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Observations: Is Iraq A Failing State?
by Lieutant Colonel (RET), U.S. Army, Michael E. Silverman

Given the staggering amount of resources committed to the Iraqi conflict, from satellite communications, capacity and bandwidth, to the weaponry and support facilities, to the cost in human lives, we asked the author of the recently published book Awakening Victory: How Iraqi Tribes And American Troops Reclaimed al Anbar Province And Defeated al Qaeda in Iraq his opinion regarding the recent drawdown by the United States from this nation, that throughout history has been the scene of conflict. The following is one Iraqi combat veteran’s opinion of the current results of the exit from Iraq.

silvermanFig1 Iraq is in crisis and bordering on chaos! At least, that’s what major media outlets say. They point out the tumultuous political machinations ongoing in Iraq and a spike in sectarian violence immediately following the U.S. withdrawal and they claim that Iranian influence is on the rise in Iraq. Well, not so fast. The future of the Arab World’s fledgling democracy is not yet settled and all is not lost!

Why Did We Withdraw?
It is clear that the situation in Iraq is worse than it was prior to our December 18th withdrawal. There is no doubt that Iraq would be more stable had we negotiated a phased withdrawal of our forces. In addition to providing military training and advice, members of U.S. Forces—Iraq (USF-I) provided tutelage to senior members of the Iraqi government including the Ministers of Defense and Interior. Also, the commanding general had routine access to Prime Minister Noori al Maliki and President Jalal Talibani. These daily and routine contacts were critical in guiding Iraqi leaders and providing “strategic over-watch” in a way that ensured that Iraqis embraced their own laws and stayed on the path of democracy.

The influence of American military leaders on Iraqi government officials was undeniably strong and positive. Why, then, did we not negotiate a phased withdrawal from Iraq? The Obama Administration tells us that the reason for our complete withdrawal (that they argue was negotiated by the Bush administration) was Iraqi intransigence — that the Maliki government was unwilling to grant immunity from prosecution to our troops who might have remained in Iraq. If true, that certainly is a deal breaker.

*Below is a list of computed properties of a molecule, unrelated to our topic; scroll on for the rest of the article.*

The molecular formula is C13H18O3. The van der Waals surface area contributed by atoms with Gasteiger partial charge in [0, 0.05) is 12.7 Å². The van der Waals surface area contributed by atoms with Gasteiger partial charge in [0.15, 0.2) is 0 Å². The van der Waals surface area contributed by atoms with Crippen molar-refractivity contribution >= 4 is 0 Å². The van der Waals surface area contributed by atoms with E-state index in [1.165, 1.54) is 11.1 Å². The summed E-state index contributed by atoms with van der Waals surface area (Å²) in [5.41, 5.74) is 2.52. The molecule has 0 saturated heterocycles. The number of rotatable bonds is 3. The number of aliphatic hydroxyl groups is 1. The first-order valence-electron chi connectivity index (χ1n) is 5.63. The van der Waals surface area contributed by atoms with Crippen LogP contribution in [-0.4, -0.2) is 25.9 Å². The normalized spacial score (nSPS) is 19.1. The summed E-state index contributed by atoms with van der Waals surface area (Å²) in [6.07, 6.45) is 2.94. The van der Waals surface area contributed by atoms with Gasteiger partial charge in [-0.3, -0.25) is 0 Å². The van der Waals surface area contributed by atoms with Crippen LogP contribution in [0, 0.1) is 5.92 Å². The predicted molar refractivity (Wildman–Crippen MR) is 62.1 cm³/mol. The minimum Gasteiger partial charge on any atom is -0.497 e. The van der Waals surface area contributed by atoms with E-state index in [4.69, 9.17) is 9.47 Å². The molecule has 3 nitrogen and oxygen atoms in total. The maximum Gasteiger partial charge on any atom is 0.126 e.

SMi_ad_MSM0212 Perhaps that is the only reason for our withdrawal, but facts on the ground dispute that, namely, according to U.S. Embassy records, neither President Obama, nor Vice-President Biden, spoke personally to Prime Minister Maliki about the importance of keeping a small force of advisors on the ground. Certainly, that doesn’t reflect bringing the full weight of diplomacy on negotiations with an ally.

This leaves two possible reasons for the withdrawal: either the administration didn’t understand the importance of maintaining an advisory presence in Iraq, or President Obama was more interested in keeping an election promise to end the war than he was in the future of a vital ally. Regardless, the result is that Iraq is now, finally and fully in the hands of Iraqis.

The Situation Today
Prime Minister Maliki is making a play to wrest control of the government from the hands of the secular Shia-Sunni al Iraqiya coalition who won more than 25 percent of Iraq’s parliamentary seats in the last election. (In fact, the only reason Maliki continues as prime minister is because he completely outmaneuvered Iyad al Alawi and the Iraqiya coalition post-election.)

The power-play started just days after the U.S. withdrawal, when the Ministry of Interior swore out an arrest warrant for Tariq al Hashemi, the Sunni Vice President of Iraq and a senior Iraqiya coalition member, accusing him of running “death squads” responsible for killing Shia civilians and government officials. Most observers put little stock in the accusations and see them as completely political.

Al Hashemi is now in hiding in the autonomous Kurdish region and those leaders refuse to surrender him to Bagdad authorities. The result is that the al Iraqiya members of parliament and the nine al Iraqiya cabinet ministers have boycotted both parliamentary and cabinet meetings, while refusing to surrender their posts.